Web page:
British blackcurrants could become a casualty of warmer winters as they may not get enough chilling to produce optimum yields and fruit quality.
That is the message being delivered today to the British Ecological Society in Birmingham based on research at the James Hutton Institute (JHI) and Dundee University.
The crop, which is worth about £10 million a year to the UK economy, is grown by a small number of growers, mainly for processing as an ingredient and juice for brands such as Ribena.
Blackcurrants require a period of chilling before they start to grow in spring in order to reduce the risk of frost damage to new buds and ensure that buds burst rapidly in the spring and flower together, when pollinators are abundant. However, JHI researchers have highlighted that milder winters may cause crops to flower later in the year, produce fewer fruits, and result in a reduced plant lifespan.
Dr Katharine Preedy from Biomathematics and Statistics Scotland said the effects of milder winters were already being seen in the crop.
“Blackcurrants are like the canary in the mine. If we can understand what they need in a changing climate, we can apply our knowledge to similar crops like blueberries, cherries, apples and plums,” she said.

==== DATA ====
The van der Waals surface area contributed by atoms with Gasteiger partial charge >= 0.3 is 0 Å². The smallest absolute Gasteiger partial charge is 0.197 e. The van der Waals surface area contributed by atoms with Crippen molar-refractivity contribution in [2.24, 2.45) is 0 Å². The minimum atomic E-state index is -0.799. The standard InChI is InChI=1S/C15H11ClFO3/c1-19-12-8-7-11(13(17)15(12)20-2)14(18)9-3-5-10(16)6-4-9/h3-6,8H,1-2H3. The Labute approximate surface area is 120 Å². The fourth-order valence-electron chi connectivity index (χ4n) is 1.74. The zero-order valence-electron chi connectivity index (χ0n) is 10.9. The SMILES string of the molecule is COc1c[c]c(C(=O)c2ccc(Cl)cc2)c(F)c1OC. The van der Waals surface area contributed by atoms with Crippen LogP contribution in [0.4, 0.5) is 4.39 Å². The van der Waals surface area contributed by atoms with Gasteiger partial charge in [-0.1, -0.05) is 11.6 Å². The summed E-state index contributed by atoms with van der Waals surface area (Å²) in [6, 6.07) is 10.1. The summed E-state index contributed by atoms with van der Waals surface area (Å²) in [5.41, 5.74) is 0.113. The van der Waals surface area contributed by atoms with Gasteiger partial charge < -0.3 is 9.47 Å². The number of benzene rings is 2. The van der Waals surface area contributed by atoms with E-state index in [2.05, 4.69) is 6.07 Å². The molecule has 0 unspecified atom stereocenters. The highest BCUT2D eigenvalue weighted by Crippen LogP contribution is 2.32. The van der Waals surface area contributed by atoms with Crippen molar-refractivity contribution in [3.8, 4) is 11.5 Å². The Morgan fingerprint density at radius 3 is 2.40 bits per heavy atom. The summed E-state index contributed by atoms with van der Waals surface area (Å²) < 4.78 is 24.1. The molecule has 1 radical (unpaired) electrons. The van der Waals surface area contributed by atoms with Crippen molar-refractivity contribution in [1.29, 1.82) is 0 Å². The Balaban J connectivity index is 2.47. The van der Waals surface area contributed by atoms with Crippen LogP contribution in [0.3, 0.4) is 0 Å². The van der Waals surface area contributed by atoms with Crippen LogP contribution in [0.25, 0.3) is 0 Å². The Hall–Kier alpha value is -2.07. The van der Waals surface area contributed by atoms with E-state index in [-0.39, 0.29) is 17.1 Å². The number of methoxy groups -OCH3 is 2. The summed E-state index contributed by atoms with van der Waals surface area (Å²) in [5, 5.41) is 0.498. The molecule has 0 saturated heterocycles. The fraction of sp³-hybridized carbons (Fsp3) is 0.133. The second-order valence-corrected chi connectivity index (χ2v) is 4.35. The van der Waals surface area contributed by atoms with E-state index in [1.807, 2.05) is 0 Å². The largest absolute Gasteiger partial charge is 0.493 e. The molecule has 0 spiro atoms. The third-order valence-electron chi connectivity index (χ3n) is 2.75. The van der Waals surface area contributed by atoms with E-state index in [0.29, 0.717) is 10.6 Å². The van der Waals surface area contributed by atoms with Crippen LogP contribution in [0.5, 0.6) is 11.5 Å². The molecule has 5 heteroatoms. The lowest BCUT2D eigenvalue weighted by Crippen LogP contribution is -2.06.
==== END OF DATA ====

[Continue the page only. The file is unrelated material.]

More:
The conference will hear that variety choice and genetics will be key to overcoming the challenges of climate change.
The ecologists have carried out controlled temperature experiments on 20 different blackcurrant varieties and found that each variety preferred different levels of chilling.
Some were also able to compensate for warmer winter temperatures if they were chilled for long enough, while for other more sensitive varieties, longer chilling periods did not compensate for being less cold.
The differences are the consequence of varieties evolving in different climatic regions or are the result of selective breeding over the years.
Study collaborator Professor Hamlyn Jones from Dundee said: “If we can understand this, farmers can select varieties based on the climate and conditions in which they are going to be planted, and breeders can develop varieties that are more resilient to both warmer winters or periods of extreme cold”.
Dr Preedy added: “In the future, we hope to identify genetic markers associated with the ability to withstand variable winters, so we can rapidly breed new varieties of blackcurrants.”